The Bankruptcy Code enables bankruptcy courts to take certain measures to facilitate the claims process and priority system. For example, section 502(b)(1) enables bankruptcy courts, upon objection, to disallow creditors’ claims based on applicable law or an agreement between the creditor and the debtor, and section 510(c) enables bankruptcy courts to equitably subordinate claims of creditors that engaged in inequitable conduct such that subordination would be appropriate to remedy any injury suffered by another creditor. Whether bankruptcy courts may recharacterize debt claims as equity, however, is not explicitly addressed in the Bankruptcy Code. Because of this, recharacterization analysis has been developed by the courts, resulting in a recent split of authority amongst courts that have addressed the issue and decided that bankruptcy courts may recharacterize debt claims as equity.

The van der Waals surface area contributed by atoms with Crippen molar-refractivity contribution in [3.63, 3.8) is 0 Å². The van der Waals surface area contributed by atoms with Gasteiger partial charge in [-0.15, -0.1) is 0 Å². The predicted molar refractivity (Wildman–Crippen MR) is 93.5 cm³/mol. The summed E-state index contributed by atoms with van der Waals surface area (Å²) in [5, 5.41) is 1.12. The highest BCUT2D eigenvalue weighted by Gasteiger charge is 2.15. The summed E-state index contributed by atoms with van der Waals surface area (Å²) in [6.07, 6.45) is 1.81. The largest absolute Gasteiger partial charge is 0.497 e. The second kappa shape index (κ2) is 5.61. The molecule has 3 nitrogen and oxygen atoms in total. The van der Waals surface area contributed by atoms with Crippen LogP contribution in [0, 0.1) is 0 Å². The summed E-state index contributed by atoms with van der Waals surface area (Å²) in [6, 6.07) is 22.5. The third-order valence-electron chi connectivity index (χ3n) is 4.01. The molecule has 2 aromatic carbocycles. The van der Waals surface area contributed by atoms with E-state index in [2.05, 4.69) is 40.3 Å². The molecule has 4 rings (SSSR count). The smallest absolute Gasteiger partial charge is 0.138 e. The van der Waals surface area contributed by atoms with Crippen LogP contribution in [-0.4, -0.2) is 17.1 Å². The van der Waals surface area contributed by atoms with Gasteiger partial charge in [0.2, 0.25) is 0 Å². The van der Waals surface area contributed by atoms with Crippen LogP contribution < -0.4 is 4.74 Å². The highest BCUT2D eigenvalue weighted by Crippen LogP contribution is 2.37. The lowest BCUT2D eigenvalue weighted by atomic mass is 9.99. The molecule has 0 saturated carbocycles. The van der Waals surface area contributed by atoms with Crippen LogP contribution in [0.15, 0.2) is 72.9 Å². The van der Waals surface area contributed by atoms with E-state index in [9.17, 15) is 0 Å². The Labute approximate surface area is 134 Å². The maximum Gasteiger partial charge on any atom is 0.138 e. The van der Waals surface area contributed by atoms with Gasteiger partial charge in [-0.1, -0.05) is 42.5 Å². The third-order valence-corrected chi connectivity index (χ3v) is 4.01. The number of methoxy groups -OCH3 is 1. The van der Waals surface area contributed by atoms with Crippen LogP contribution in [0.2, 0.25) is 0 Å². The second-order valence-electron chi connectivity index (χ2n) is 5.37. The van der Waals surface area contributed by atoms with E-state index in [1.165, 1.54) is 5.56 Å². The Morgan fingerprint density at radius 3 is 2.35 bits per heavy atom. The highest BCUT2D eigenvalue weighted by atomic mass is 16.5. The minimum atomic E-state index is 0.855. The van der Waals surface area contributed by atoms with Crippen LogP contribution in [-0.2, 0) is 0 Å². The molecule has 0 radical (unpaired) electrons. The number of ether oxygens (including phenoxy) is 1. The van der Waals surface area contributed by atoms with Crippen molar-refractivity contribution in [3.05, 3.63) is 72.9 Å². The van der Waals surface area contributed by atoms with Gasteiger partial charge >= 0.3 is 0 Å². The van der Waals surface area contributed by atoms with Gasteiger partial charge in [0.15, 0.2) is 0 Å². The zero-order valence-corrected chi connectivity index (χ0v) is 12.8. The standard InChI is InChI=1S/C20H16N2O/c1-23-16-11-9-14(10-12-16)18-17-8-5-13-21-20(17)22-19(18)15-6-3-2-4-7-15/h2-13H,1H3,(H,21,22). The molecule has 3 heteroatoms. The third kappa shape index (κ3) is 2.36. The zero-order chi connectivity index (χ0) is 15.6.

The Fourth, Sixth, Third, and Tenth Circuits have allowed bankruptcy courts to recharacterize debt claims as equity using their general equitable powers pursuant to section 105(a). Using the court’s equitable power, these courts developed the recharacterization analysis with minimal guidance, limited only by the Bankruptcy Code. Although allowing bankruptcy courts to recharacterize debt claims as equity, the Fifth Circuit has determined that the authority is grounded in section 502(b)(1), which grants bankruptcy courts the power to disallow claims. Using this Bankruptcy Code provision, the Fifth Circuit concluded that the power to recharacterize claims is tied to applicable state law, and thus will vary based on the particular state law applied.